When I saw Serpent Venom had a second album out I jumped at the chance to review it. Being fortunate enough to see them live on their only gig in The Netherlands, I was immediately sold on their heavy Vitus meets Bedemon styled doom.
The new album opens with the monstrously heavy riffing of ‘The Penance You Pay’, the wailing voice of Gaz have improved quite a bit since their previous album and fits the traditional doom mongering perfectly. One can also hear that this is the first album where Roland Scriver (known to some of you from Sloth) has written some of the material.
Most songs come straight from rehearsal jams and they have this spontaneous, earthy feel to them that one only gets when not over writing or over polishing a song. It all flows naturally and nothing feels out of place.
‘Sorrow’s Bastard’ is a pure shot of neck bending doom. I find it hard to keep my head still, but head banging and typing simply don’t mix. I get a bit of a Cathedral vibe, of course with a strong shot of St. Vitus and Black Sabbath in the mix. The production is ridiculously heavy, no wonder because Chris Fielding (Electric Wizard, Conan, Capricorns etc.) is responsible for the mixing wizardry.
‘Death Throes At Dawn‘ starts off with a sorrowful riff that would even fit on a Warning album and the bludgeoning drums of Paul combined with the unearthly rumble of Nick’s bass drive you deeper and deeper into the mire. The vocal line here reminds me of such vocal genius as Goatsnake’s Pete Stahl. The even slower riff that follows also goes into Goatsnake territory. This song just keeps getting better and better, the riffs more and more doomed and heavy. A classic is born here people, so take heed of my words!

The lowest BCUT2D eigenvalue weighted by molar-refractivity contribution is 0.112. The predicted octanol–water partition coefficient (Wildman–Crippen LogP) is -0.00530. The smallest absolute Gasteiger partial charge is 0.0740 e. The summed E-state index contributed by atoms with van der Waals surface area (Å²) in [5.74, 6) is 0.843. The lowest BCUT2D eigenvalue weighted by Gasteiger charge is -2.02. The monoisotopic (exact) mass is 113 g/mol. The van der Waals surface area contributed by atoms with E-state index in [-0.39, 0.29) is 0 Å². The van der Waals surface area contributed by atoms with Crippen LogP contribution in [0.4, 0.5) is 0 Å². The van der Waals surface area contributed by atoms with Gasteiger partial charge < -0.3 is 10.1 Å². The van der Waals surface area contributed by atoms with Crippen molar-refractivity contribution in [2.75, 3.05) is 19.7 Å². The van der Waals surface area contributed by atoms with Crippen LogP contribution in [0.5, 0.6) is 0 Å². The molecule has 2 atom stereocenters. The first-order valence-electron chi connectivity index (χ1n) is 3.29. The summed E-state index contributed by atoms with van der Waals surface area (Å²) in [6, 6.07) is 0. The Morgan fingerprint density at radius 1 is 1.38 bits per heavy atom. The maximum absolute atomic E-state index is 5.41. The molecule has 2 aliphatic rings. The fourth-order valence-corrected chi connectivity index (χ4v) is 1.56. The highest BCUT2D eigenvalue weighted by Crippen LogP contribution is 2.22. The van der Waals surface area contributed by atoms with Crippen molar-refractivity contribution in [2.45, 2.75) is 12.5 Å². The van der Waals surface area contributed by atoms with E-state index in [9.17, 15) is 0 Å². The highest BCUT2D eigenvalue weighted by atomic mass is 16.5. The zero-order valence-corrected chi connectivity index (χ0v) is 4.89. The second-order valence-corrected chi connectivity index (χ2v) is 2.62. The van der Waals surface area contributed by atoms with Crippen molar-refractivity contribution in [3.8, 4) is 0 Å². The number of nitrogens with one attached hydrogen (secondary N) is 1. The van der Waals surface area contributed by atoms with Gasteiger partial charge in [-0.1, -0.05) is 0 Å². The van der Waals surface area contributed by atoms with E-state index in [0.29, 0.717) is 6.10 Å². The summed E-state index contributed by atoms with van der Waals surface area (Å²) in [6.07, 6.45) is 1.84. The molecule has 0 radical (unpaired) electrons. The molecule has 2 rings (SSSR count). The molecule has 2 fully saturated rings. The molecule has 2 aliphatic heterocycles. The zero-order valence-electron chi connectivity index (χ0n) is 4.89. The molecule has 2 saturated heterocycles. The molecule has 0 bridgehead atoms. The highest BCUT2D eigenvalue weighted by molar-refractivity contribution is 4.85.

The opening of ‘Lord Of Life’ is quite a surprise. Trippy and psychedelic guitars set in and are reminiscent of Planet Caravan. But the trip is soon diverted and from space we fall back into the murky swamp from whence we came. Dirty hooks and deadly riffs grab us and crush us with their sheer weight. After a while the trippy goodness returns for a bit, and even some spaced out guitars are played, but in the end we get smashed back down in the mud yet again. Who said this was going to be a fun ride?
‘I Awake’ is a short acoustic interlude, giving us some respite, before the bastards beats us down with even heavier riffage. ‘Let Them Starve’ is a relentless bit of traditional, slow pummeling that would make Candlemass shit their pants. This is just perfect in every way, from the slow riffs in the beginning to the up-tempo heavy metal riffing that leads us out.
Next up is a mammoth of a track. The nine minute long dirge called ‘Pilgrims Of The Sun’ opens in a slow crawl, befitting early Reverend Bizarre. Yes it’s THAT slow. Only after four minutes, a new riff comes in that is slightly less slow, but also slightly heavier. Nasty guitar leads make the whole even more abrasive and leaden. Nowhere does the tempo pick up and nowhere does hope shine through. Excellent track.
The album closes off with ‘Burning Free’, a lesson in how to write the most insanely heavy doom riffs in the world. Christ on an armadillo, this is heavy! Somewhere half way another great, slightly faster riff sets in, Nick Davies having a small spotlight moment here. Holy fuckstickles what a riff. It has that same testosterone fuelled drive as High on Fire’s ‘Ten Thousand Years’.
The album fades out with some vintage synth wizardry and there we have it. An absolute must have for anyone into traditional doom. And also those into other doom. And those into metal. And just everyone with any musical taste whatsoever!
Scribed by: Kevin Kentie